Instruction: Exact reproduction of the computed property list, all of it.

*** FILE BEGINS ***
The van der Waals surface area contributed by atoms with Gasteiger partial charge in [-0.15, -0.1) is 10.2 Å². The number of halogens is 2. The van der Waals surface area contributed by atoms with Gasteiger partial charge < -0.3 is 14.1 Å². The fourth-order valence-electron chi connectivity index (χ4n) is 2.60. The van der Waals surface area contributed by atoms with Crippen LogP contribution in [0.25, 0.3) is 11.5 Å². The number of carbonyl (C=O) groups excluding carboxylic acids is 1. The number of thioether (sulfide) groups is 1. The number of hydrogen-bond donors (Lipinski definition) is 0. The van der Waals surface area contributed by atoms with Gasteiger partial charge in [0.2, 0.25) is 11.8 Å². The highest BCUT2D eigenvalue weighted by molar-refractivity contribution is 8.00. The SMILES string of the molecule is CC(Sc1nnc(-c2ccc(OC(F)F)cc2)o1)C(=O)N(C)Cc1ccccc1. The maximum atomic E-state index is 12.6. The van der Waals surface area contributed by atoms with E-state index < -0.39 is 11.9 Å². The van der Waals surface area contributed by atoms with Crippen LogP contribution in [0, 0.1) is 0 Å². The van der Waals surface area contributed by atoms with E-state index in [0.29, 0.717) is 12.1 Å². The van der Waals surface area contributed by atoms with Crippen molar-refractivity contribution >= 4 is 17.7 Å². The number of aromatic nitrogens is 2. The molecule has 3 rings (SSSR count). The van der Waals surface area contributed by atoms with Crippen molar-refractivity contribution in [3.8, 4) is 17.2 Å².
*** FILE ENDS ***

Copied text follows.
The van der Waals surface area contributed by atoms with Gasteiger partial charge in [-0.15, -0.1) is 10.2 Å². The number of halogens is 2. The van der Waals surface area contributed by atoms with Gasteiger partial charge < -0.3 is 14.1 Å². The fourth-order valence-electron chi connectivity index (χ4n) is 2.60. The van der Waals surface area contributed by atoms with Crippen LogP contribution in [0.25, 0.3) is 11.5 Å². The number of carbonyl (C=O) groups excluding carboxylic acids is 1. The number of thioether (sulfide) groups is 1. The number of hydrogen-bond donors (Lipinski definition) is 0. The van der Waals surface area contributed by atoms with Gasteiger partial charge in [0.2, 0.25) is 11.8 Å². The highest BCUT2D eigenvalue weighted by molar-refractivity contribution is 8.00. The SMILES string of the molecule is CC(Sc1nnc(-c2ccc(OC(F)F)cc2)o1)C(=O)N(C)Cc1ccccc1. The maximum atomic E-state index is 12.6. The van der Waals surface area contributed by atoms with E-state index < -0.39 is 11.9 Å². The van der Waals surface area contributed by atoms with Crippen LogP contribution in [0, 0.1) is 0 Å². The van der Waals surface area contributed by atoms with E-state index in [0.29, 0.717) is 12.1 Å². The van der Waals surface area contributed by atoms with Crippen molar-refractivity contribution >= 4 is 17.7 Å². The number of aromatic nitrogens is 2. The molecule has 3 rings (SSSR count). The van der Waals surface area contributed by atoms with Crippen molar-refractivity contribution in [3.8, 4) is 17.2 Å².